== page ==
July 25, 2001
FDA Strengthens Warnings For Oxycontin
WASHINGTON, D.C - FDA has strengthened the
warnings and precautions sections in the labeling of OxyContin (oxycodone HCl
controlled-release) Tablets, a narcotic drug approved for the treatment of moderate to
severe pain, because of continuing reports of abuse and diversion.
OxyContin contains oxycodone HCL, an opioid agonist with an addiction potential similar to
that of morphine. Opioid agonists are substances that act by attaching to specific
proteins called opioid receptors, which are found in the brain, spinal cord, and
gastrointestinal tract. When these drugs attach to certain opioid receptors in the brain
and spinal cord they can effectively block the transmission of pain messages to the brain.
OxyContin is a controlled substance in Schedule II of the Controlled Substances Act (CSA),
which is administered by the Drug Enforcement Administration (DEA). Schedule II provides
the maximum amount of control possible under the CSA for approved drug products.
In recent months, there have been numerous reports of OxyContin diversion and abuse in
several states. Some of these reported cases have been associated with serious
consequences including death. In an effort to educate health care providers about these
risks, Purdue Pharmaceuticals, manufacturer of the product, has issued a warning in the
form of a "Dear Healthcare Professional" letter. The "Dear Healthcare
Professional" letter will be distributed widely to physicians, pharmacists, and other
healthcare professionals. The letter explains the changes to the labeling including proper
prescribing information and highlights the problems associated with the abuse and
diversion of OxyContin.
OxyContin, like morphine, has a high potential for abuse. It is supplied in a
controlled-release dosage form and is intended to provide up to 12 hours of relief from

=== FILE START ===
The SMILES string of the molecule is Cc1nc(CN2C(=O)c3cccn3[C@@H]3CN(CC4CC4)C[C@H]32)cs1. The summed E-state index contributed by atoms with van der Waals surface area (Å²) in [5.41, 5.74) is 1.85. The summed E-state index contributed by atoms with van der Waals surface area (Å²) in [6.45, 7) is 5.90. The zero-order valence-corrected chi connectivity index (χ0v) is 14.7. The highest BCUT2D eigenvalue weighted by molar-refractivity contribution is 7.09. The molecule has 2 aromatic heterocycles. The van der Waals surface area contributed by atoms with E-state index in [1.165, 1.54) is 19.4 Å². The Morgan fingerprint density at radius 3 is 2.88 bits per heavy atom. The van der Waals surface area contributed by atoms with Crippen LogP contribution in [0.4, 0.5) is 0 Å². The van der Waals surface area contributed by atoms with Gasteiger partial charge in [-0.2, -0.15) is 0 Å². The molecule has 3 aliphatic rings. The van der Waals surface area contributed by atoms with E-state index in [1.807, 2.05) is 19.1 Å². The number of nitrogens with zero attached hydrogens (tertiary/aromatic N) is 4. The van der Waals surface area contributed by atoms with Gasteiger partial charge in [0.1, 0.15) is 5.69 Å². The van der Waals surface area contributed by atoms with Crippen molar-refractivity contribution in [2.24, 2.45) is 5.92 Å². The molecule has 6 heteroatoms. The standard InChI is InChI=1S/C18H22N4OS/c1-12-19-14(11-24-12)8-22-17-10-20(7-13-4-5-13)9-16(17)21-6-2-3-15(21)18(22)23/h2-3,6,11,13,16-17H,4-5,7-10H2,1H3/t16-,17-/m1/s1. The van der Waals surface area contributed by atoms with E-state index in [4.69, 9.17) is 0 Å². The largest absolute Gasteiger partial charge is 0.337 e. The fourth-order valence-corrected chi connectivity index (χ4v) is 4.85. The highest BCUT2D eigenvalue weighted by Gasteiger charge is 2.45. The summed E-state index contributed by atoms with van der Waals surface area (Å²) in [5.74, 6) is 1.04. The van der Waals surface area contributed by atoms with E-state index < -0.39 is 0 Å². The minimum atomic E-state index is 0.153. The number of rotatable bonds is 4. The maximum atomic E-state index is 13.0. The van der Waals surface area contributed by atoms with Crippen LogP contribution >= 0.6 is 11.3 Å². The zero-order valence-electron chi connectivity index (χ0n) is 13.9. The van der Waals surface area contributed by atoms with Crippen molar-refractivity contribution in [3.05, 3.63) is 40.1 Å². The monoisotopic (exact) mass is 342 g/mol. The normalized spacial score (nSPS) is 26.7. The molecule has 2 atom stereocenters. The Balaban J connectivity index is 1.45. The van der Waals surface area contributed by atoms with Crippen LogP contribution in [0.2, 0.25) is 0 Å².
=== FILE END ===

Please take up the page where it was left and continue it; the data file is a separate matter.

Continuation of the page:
moderate to severe pain. The tablet must be taken whole and only by mouth. When the tablet
is crushed and its contents are injected intravenously or snorted into the nostrils, the
controlled release mechanism is defeated and a potentially lethal dose of oxycodone is
FDA has worked with Purdue to make specific changes to the OxyContin labeling. The new
labeling is intended to change prescription practices as well as increase the physicians'
focus on the potential for abuse, misuse, and diversion.
Changes include a "black box warning", the strongest type of warning for an
FDA-approved drug. The new warnings are intended to lessen the chance that OxyContin will
be prescribed inappropriately for pain of lesser severity than the approved use or for
other disorders or conditions inappropriate for a Schedule II narcotic.
The FDA-approved indication for OxyContin is for the treatment of patients with moderate
to severe pain who are expected to need continuous opioids for an extended time. An
important factor that must be considered in prescribing OxyContin is the severity of the
pain that is being treated, not simply the disease causing the painful symptoms.
FDA continues to recommend that appropriate pain control be provided to patients who are
living with severe pain. Although abuse, misuse, and diversion are potential problems for
all opioids, including OxyContin, opioids are a very important part of the medical
armamentarium for the management of pain when used appropriately under the careful
supervision of a physician.
Because of the ongoing problem of OxyContin abuse and diversion, FDA has met with DEA, the
Substance Abuse and Mental Health Service Agency, the National Institute on Drug Abuse,
Purdue, Inc., and others. FDA will continue to monitor reports of abuse, misuse, and
diversion of OxyContin and other opioids and will work with other federal agencies and
drug manufacturers to help ensure that these important drugs remain available to
Since all opioids are subject to abuse, misuse, and diversion, FDA is encouraging all
manufacturers of opioids sold in the U.S. to review voluntarily, and revise as necessary,
their product's labeling to provide adequate warnings and precautions regarding these
risks and to promote responsible prescribing practices.
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